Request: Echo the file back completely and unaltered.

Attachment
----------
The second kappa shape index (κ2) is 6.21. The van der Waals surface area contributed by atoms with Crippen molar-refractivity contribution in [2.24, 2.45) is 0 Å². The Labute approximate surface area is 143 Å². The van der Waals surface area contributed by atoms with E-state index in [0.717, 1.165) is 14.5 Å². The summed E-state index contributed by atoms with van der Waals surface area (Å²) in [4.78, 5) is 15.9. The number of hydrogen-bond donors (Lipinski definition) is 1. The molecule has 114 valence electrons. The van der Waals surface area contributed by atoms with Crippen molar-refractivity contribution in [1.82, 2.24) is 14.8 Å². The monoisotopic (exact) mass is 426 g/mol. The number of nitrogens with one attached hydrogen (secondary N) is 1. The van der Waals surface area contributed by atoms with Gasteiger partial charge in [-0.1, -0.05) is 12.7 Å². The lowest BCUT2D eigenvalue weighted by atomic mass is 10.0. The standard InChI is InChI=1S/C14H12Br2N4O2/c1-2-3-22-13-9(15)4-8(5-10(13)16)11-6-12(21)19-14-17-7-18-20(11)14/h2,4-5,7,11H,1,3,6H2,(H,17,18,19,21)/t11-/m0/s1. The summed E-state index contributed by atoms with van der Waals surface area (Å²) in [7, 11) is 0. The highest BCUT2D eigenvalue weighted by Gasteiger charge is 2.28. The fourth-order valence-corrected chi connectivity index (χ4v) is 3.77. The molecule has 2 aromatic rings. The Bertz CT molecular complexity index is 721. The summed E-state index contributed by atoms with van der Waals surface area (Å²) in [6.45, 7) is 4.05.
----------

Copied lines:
The second kappa shape index (κ2) is 6.21. The van der Waals surface area contributed by atoms with Crippen molar-refractivity contribution in [2.24, 2.45) is 0 Å². The Labute approximate surface area is 143 Å². The van der Waals surface area contributed by atoms with E-state index in [0.717, 1.165) is 14.5 Å². The summed E-state index contributed by atoms with van der Waals surface area (Å²) in [4.78, 5) is 15.9. The number of hydrogen-bond donors (Lipinski definition) is 1. The molecule has 114 valence electrons. The van der Waals surface area contributed by atoms with Crippen molar-refractivity contribution in [1.82, 2.24) is 14.8 Å². The monoisotopic (exact) mass is 426 g/mol. The number of nitrogens with one attached hydrogen (secondary N) is 1. The van der Waals surface area contributed by atoms with Gasteiger partial charge in [-0.1, -0.05) is 12.7 Å². The lowest BCUT2D eigenvalue weighted by atomic mass is 10.0. The standard InChI is InChI=1S/C14H12Br2N4O2/c1-2-3-22-13-9(15)4-8(5-10(13)16)11-6-12(21)19-14-17-7-18-20(11)14/h2,4-5,7,11H,1,3,6H2,(H,17,18,19,21)/t11-/m0/s1. The summed E-state index contributed by atoms with van der Waals surface area (Å²) in [7, 11) is 0. The highest BCUT2D eigenvalue weighted by Gasteiger charge is 2.28. The fourth-order valence-corrected chi connectivity index (χ4v) is 3.77. The molecule has 2 aromatic rings. The Bertz CT molecular complexity index is 721. The summed E-state index contributed by atoms with van der Waals surface area (Å²) in [6.45, 7) is 4.05.